It’s funny when you think about it, but the most productive times for some forms of writing are generally the ones that look the most idle from the outside. You know that you wrote 2,000 words in a day and edited a couple chapters from your last project, but the outside world isn’t going to know the difference until you’re ready to publish. And in a stroke of irony, the people who look the most productive to the outside world, broadcasting their progress and talking about their process, are the same people who had to step away from the work to do it. It’s a balancing act, how much of your mental bandwidth are you going to dedicate to the actual tasks at hand and how much are you going to dedicate to making sure others recognize what you’re doing. But some people are masters at doing this and come across making it look effortless, weaving between productivity and self-promotion with grace and charm.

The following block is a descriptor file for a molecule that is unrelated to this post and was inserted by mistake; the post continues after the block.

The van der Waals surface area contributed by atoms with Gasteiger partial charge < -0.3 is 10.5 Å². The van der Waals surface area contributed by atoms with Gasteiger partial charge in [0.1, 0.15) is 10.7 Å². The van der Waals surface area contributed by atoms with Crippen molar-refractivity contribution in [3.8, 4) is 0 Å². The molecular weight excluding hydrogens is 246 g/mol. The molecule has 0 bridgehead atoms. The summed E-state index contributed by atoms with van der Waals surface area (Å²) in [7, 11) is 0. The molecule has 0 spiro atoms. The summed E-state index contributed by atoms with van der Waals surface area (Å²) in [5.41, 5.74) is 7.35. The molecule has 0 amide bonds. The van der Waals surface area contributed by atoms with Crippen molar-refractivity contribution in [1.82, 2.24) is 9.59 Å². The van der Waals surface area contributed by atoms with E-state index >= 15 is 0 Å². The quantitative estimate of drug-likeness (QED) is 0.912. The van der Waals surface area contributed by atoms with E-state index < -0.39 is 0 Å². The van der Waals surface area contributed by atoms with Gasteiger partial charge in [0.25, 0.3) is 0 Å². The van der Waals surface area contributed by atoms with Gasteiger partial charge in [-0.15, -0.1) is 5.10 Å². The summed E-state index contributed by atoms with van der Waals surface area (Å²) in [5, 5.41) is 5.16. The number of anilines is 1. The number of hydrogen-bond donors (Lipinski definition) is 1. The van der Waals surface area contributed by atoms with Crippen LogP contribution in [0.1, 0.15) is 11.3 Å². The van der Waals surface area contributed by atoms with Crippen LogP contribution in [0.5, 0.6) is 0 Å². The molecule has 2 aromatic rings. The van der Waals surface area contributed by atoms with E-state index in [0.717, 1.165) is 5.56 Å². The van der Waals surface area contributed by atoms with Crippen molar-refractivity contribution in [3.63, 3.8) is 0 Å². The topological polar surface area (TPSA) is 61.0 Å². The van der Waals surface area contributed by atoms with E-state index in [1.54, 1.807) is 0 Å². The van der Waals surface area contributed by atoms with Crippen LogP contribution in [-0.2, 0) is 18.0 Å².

I am not one of those people.
I’ll make a confession today that I’m sure is no surprise to anyone who’s actually spoken to me: social media is exhausting. I’m an introvert and spend a lot of time in my own head, so the notion of spending time specifically trying to appear social is actually more tiring than just doing the work. It’s not that I hate people either, just that I kind of like to daydream and if I am going to talk it’s going to be a long form ramble about some silly idea I just came up with which is far too long for a 280 character limit. To put it simply: I am an opinionated blowhard and twitter can’t contain me.
But recently, after finally getting caught up on a couple projects, I discovered something amusing: apparently my recent twitter activity made some people (and “people”) think I was a bot. Continue reading I Am Not A Robot (I Think)→